Competency Working Group, April 18, 2007
Attending: Chris Candler and Roslyn Scott, cochairs, Susan Albright, Charlie Atkinson, Robin Bay, Norm Berman, James Dalziel, Mark Edelstein, Rachel Ellaway, Dennis Glenn, Lucas Huang, Jack Kues, Rachel Makleff, Dick Moberg, Valerie Smothers, Tim Willet
The group began with introductions and an overview of the working group's charter and work plan. Chris provided a definition of competency: any educational objective or educational outcome that results from knowledge, skills, or beliefs. Roslyn explains that the working group had discussed this at length and decided that this was the definition to go with.
Valerie described that the group seeks to create technology standards for competency frameworks, which can be used across the continuum of medical education. The IEEE has developed a specification for describing a single competency, but what is missing is a framework for describing many competencies and how they relate to one another. For example, many medical schools are implementing the ECG and need competencies, but it is often difficult to track learning activities and resources against these competencies. I technical framework for describing the competencies and mapping the content to the competencies would facilitate this process.
The IEEE does have a study group comprised of many different standards development organizations in major stakeholders that is exploring the possibility of developing new standards in this area. MedBiquitous staff and members of the working group participate in this study group. we intend to leverage whatever they develop, but also develop any healthcare specific specifications that are required. The main activity of this group right now is in gathering requirements as to what is necessary for describing a competency framework.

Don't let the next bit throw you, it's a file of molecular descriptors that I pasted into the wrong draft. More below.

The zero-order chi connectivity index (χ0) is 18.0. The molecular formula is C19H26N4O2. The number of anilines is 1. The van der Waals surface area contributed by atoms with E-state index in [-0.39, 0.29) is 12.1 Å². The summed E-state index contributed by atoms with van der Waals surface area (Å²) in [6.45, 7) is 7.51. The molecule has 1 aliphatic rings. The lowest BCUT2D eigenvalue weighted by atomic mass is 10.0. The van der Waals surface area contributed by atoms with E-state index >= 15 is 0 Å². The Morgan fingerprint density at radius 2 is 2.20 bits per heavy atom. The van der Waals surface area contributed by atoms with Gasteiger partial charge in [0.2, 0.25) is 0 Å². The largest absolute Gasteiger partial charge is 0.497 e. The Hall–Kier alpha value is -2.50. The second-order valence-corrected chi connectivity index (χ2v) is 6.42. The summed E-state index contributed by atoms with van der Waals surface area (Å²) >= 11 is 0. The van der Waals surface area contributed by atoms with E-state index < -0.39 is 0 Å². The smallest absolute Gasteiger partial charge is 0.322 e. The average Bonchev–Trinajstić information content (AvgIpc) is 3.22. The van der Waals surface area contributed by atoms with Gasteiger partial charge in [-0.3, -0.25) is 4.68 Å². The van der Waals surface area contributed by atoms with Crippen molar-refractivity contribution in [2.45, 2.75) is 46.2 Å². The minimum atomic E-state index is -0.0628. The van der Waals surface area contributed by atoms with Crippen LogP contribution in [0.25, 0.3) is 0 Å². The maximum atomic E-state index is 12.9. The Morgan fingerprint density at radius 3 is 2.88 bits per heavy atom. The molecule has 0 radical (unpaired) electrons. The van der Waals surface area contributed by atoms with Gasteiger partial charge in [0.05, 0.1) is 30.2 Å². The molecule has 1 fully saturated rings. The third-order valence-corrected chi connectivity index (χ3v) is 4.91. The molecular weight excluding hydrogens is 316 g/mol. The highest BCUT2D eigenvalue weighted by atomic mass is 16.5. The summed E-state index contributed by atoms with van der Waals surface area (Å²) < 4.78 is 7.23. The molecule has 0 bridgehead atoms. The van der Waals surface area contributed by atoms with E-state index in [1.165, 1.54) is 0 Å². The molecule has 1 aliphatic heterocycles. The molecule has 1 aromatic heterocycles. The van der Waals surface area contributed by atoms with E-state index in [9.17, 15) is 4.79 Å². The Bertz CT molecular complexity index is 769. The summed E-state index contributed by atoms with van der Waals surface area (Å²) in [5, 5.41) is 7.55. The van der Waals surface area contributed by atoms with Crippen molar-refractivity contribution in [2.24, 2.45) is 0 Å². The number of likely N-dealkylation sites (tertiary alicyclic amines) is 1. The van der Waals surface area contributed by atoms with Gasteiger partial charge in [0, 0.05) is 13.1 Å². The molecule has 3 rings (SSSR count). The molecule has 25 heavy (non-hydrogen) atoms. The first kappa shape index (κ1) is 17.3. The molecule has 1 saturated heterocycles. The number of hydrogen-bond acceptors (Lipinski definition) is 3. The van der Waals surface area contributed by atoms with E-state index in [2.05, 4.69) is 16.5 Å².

The group then review use cases drafted by Rachel Ellaway. The first use cases implementing an external learning outcomes framework. Rachel provided the example that at the University of Edinburgh, they are required to implement the Scottish doctor learning outcomes as well as government only required learning outcomes or competencies. Edinburgh uses a system to track which courses map to which competencies and outcomes. This will assist them with developing reports that show how specific learning outcomes are being addressed and where any gaps are. Rachel pointed out that this use case presupposes that a MedBiquitous standard exists.
Lucas Huang asked how application developers will know which competency vocabularies to use. Rachel replied that each individual community would have to decide on the vocabulary. The vocabulary used in Scotland will not be the same as the vocabulary used in the United States because of differing regulations and requirements. In the US the AAMC may work with others to develop vocabularies.
Tim Willet added that it's difficult to map things consistently. At University of Dundee, they are creating an ontology for healthcare education, and the competencies map to that ontology. This facilitates consistent mapping across one or more institutions.